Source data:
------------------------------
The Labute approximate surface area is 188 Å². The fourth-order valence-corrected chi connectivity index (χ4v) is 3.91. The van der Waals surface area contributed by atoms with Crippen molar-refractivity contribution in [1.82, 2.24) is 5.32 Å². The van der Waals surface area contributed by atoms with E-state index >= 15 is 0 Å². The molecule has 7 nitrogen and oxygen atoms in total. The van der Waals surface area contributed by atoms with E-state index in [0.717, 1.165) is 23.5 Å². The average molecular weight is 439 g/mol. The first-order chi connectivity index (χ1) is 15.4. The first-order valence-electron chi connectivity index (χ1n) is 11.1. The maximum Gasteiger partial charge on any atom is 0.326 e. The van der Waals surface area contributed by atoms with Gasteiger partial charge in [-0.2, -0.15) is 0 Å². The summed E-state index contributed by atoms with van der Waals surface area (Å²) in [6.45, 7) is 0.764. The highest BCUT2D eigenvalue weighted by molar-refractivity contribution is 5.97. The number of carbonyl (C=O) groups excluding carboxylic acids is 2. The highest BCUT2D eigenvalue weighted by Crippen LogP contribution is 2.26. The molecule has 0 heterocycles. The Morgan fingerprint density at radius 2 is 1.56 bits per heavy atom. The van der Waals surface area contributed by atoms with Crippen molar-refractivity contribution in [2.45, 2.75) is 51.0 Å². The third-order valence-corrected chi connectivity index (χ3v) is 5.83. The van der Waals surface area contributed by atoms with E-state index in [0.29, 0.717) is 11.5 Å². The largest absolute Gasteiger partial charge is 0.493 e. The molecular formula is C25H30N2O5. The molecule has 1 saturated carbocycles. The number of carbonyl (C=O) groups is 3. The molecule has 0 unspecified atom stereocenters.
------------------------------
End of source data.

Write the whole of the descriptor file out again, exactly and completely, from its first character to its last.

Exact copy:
The Labute approximate surface area is 188 Å². The fourth-order valence-corrected chi connectivity index (χ4v) is 3.91. The van der Waals surface area contributed by atoms with Crippen molar-refractivity contribution in [1.82, 2.24) is 5.32 Å². The van der Waals surface area contributed by atoms with E-state index >= 15 is 0 Å². The molecule has 7 nitrogen and oxygen atoms in total. The van der Waals surface area contributed by atoms with E-state index in [0.717, 1.165) is 23.5 Å². The average molecular weight is 439 g/mol. The first-order chi connectivity index (χ1) is 15.4. The first-order valence-electron chi connectivity index (χ1n) is 11.1. The maximum Gasteiger partial charge on any atom is 0.326 e. The van der Waals surface area contributed by atoms with Gasteiger partial charge in [-0.2, -0.15) is 0 Å². The summed E-state index contributed by atoms with van der Waals surface area (Å²) in [6.45, 7) is 0.764. The highest BCUT2D eigenvalue weighted by molar-refractivity contribution is 5.97. The number of carbonyl (C=O) groups excluding carboxylic acids is 2. The highest BCUT2D eigenvalue weighted by Crippen LogP contribution is 2.26. The molecule has 0 heterocycles. The Morgan fingerprint density at radius 2 is 1.56 bits per heavy atom. The van der Waals surface area contributed by atoms with Crippen molar-refractivity contribution in [2.45, 2.75) is 51.0 Å². The third-order valence-corrected chi connectivity index (χ3v) is 5.83. The van der Waals surface area contributed by atoms with E-state index in [0.29, 0.717) is 11.5 Å². The largest absolute Gasteiger partial charge is 0.493 e. The molecular formula is C25H30N2O5. The molecule has 1 saturated carbocycles. The number of carbonyl (C=O) groups is 3. The molecule has 0 unspecified atom stereocenters.